Respondent is using the disputed domain names to display links advertising third-party websites in competition with Complainant’s offering of financial services. The Panel infers that Respondent is using the disputed domain names to earn click-through fees, and thus finds that Respondent has not made a bona fide offering of goods or services under Policy ¶ 4(c)(i) or a legitimate noncommercial or fair use under Policy ¶ 4(c)(iii). See Wells Fargo & Co. v. Lin Shun Shing, FA 205699 (Nat. Arb. Forum Dec. 8, 2003) (finding that using a domain name to direct Internet traffic to a website featuring pop-up advertisements and links to various third-party websites is neither a bona fide offering of goods or services under Policy ¶ 4(c)(i) nor a legitimate noncommercial or fair use under Policy ¶ 4(c)(iii) because the registrant presumably receives compensation for each misdirected Internet user); see also Coryn Group, Inc. v. Media Insight, FA 198959 (Nat. Arb. Forum Dec. 5, 2003) (finding that the respondent was not using the domain names for a bona fide offering of goods or services nor a legitimate noncommercial or fair use because the respondent used the names to divert Internet users to a website that offered services that competed with those offered by the complainant under its marks).
Respondent has engaged in the practice known as “typosquatting.” This occurs when domain names are registered with the intent of targeting Internet users who commit typographical errors. This practice constitutes evidence of Respondent’s lack of rights and legitimate interests under Policy ¶ 4(a)(ii). See LTD Commodities LLC v. Party Night, Inc., FA 165155 (Nat. Arb. Forum Aug. 14, 2003) (finding that the <ltdcommadities.com>, <ltdcommmodities.com>, and <ltdcommodaties.com> domain names were intentional misspellings of the complainant's LTD COMMODITIES mark and this “‘typosquatting’ is evidence that Respondent lacks rights or legitimate interests in the disputed domain names”); see also IndyMac Bank F.S.B. v. Ebeyer, FA 175292 (Nat. Arb. Forum Sept. 19, 2003) (finding that the respondent lacked rights and legitimate interests in the disputed domain names because it “engaged in the practice of typosquatting by taking advantage of Internet users who attempt to access Complainant's <indymac.com> website but mistakenly misspell Complainant's mark by typing the letter ‘x’ instead of the letter ‘c’”).
The Panel finds that Policy ¶ 4(a)(ii) has been satisfied.
The Panel finds that Respondent’s use of the disputed domain names to disrupt the business of Complainant by offering links to competitors offering financial services is evidence of bad faith registration and use pursuant to Policy ¶ 4(b)(iii). See EBAY, Inc. v. MEOdesigns, D2000-1368 (Dec. 15, 2000) (finding that the respondent registered and used the domain name <eebay.com> in bad faith where the respondent has used the domain name to promote competing auction sites); see also Disney Enters., Inc. v. Noel, FA 198805 (Nat. Arb. Forum Nov. 11, 2003) (“Respondent registered a domain name confusingly similar to Complainant's mark to divert Internet users to a competitor's website. It is a reasonable inference that Respondent's purpose of registration and use was to either disrupt or create confusion for Complainant's business in bad faith pursuant to Policy ¶¶ 4(b)(iii) [and] (iv).”).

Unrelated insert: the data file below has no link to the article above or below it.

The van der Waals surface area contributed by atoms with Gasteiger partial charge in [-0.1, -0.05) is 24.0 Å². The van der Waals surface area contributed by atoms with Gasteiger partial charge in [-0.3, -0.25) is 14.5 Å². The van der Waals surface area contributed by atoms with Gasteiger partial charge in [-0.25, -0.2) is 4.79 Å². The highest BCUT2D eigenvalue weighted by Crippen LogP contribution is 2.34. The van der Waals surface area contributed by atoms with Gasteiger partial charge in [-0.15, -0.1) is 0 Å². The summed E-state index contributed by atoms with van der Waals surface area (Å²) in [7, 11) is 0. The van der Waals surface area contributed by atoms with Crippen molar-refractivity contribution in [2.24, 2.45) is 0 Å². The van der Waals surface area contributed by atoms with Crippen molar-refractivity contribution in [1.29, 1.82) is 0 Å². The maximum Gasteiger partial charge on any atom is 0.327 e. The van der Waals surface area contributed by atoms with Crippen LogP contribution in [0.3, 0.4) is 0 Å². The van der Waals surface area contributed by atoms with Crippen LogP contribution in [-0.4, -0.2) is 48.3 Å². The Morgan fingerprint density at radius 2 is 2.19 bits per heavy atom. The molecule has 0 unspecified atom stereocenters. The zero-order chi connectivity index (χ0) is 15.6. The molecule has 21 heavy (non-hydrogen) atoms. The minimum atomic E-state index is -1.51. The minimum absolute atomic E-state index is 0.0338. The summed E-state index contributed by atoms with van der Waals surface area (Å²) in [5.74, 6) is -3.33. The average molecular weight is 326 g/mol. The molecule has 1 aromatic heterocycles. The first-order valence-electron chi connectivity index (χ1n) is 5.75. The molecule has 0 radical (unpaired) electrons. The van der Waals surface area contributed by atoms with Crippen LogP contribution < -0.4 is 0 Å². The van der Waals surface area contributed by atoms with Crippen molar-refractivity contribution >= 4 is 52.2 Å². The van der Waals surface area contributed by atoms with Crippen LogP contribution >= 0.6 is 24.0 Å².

Lastly, Respondent is using the disputed domain names to intentionally divert
Internet users to the associated websites, which display third-party links to
competing websites. In cases such as this,
the Panel presumes that Respondent is collecting click-through fees and
attempting to profit by creating a likelihood of confusion between
Complainant’s EVERBANK mark and the confusingly similar disputed domain
names. The Panel finds that Respondent’s
use of the disputed domain names is further evidence of bad faith registration
and use pursuant to Policy ¶ 4(b)(iv). See Zee TV USA, Inc. v.
Siddiqi, FA 721969 (Nat. Arb. Forum July 18, 2006) (finding that the
respondent engaged in bad faith registration and use by using a domain name
that was confusingly similar to the complainant’s mark to offer links to
third-party websites that offered services similar to those offered by the
The Panel has determined that Respondent has engaged in typosquatting. The Panel need only note here that typosquatting is generally considered as sufficient evidence itself of bad faith registration and use under Policy ¶ 4(a)(iii). The Panel so finds in the instant case. See Zone Labs, Inc. v. Zuccarini, FA 190613 (Nat. Arb. Forum Oct. 15, 2003) (“Respondent’s registration and use of [the <zonelarm.com> domain name] that capitalizes on the typographical error of an Internet user is considered typosquatting. Typosquatting, itself is evidence of bad faith registration and use pursuant to Policy ¶ 4(a)(iii).”); see also Dermalogica, Inc. v. Domains to Develop, FA 175201 (Nat. Arb. Forum Sept. 22, 2003) (finding that the <dermatalogica.com> domain name was a “simple misspelling” of the complainant's DERMALOGICA mark which indicated typosquatting and bad faith pursuant to Policy 4 ¶ (a)(iii)).
The Panel finds that Policy ¶ 4(a)(iii) has been satisfied.
Having established all three elements required under the ICANN Policy, the Panel concludes that relief shall be GRANTED.
Accordingly, it is Ordered that the <wwweverbank.com>, <eevrbank.com>, and <everbamk.com> domain names be TRANSFERRED from Respondent to Complainant.
James A. Carmody, Esq., Panelist
Dated: October 30, 2009